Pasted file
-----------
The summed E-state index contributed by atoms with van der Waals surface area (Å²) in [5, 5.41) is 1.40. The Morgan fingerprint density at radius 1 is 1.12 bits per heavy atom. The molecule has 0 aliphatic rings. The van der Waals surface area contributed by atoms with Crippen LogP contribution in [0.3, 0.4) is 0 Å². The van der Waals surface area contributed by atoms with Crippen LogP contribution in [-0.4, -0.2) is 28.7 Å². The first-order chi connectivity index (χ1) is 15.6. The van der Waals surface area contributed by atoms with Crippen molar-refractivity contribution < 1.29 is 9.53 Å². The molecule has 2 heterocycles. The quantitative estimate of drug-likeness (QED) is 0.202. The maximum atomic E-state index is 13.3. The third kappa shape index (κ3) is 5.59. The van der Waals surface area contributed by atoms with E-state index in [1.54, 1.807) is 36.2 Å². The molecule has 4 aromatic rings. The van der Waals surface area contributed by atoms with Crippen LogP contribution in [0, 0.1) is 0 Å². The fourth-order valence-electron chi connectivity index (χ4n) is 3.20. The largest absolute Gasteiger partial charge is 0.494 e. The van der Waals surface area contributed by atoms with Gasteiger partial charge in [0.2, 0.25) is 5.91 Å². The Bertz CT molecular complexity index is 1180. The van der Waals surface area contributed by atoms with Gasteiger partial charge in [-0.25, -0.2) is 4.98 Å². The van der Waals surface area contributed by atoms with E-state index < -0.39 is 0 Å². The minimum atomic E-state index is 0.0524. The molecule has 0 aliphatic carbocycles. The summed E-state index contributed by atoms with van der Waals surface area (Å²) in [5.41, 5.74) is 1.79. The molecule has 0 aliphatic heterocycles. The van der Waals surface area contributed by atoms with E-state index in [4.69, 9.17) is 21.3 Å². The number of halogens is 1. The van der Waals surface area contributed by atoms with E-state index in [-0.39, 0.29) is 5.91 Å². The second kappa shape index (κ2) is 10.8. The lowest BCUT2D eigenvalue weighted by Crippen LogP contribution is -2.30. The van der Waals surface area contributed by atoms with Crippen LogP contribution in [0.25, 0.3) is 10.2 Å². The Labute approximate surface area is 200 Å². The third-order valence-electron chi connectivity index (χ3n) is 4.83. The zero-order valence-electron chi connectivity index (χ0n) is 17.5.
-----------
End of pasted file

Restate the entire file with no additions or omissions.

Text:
The summed E-state index contributed by atoms with van der Waals surface area (Å²) in [5, 5.41) is 1.40. The Morgan fingerprint density at radius 1 is 1.12 bits per heavy atom. The molecule has 0 aliphatic rings. The van der Waals surface area contributed by atoms with Crippen LogP contribution in [0.3, 0.4) is 0 Å². The van der Waals surface area contributed by atoms with Crippen LogP contribution in [-0.4, -0.2) is 28.7 Å². The first-order chi connectivity index (χ1) is 15.6. The van der Waals surface area contributed by atoms with Crippen molar-refractivity contribution < 1.29 is 9.53 Å². The molecule has 2 heterocycles. The quantitative estimate of drug-likeness (QED) is 0.202. The maximum atomic E-state index is 13.3. The third kappa shape index (κ3) is 5.59. The van der Waals surface area contributed by atoms with E-state index in [1.54, 1.807) is 36.2 Å². The molecule has 4 aromatic rings. The van der Waals surface area contributed by atoms with Crippen LogP contribution in [0, 0.1) is 0 Å². The fourth-order valence-electron chi connectivity index (χ4n) is 3.20. The largest absolute Gasteiger partial charge is 0.494 e. The van der Waals surface area contributed by atoms with Gasteiger partial charge in [0.2, 0.25) is 5.91 Å². The Bertz CT molecular complexity index is 1180. The van der Waals surface area contributed by atoms with Gasteiger partial charge in [-0.25, -0.2) is 4.98 Å². The van der Waals surface area contributed by atoms with E-state index < -0.39 is 0 Å². The minimum atomic E-state index is 0.0524. The molecule has 0 aliphatic carbocycles. The summed E-state index contributed by atoms with van der Waals surface area (Å²) in [5.41, 5.74) is 1.79. The molecule has 0 aliphatic heterocycles. The van der Waals surface area contributed by atoms with E-state index in [4.69, 9.17) is 21.3 Å². The number of halogens is 1. The van der Waals surface area contributed by atoms with E-state index in [-0.39, 0.29) is 5.91 Å². The second kappa shape index (κ2) is 10.8. The lowest BCUT2D eigenvalue weighted by Crippen LogP contribution is -2.30. The van der Waals surface area contributed by atoms with Crippen LogP contribution in [0.25, 0.3) is 10.2 Å². The Labute approximate surface area is 200 Å². The third-order valence-electron chi connectivity index (χ3n) is 4.83. The zero-order valence-electron chi connectivity index (χ0n) is 17.5.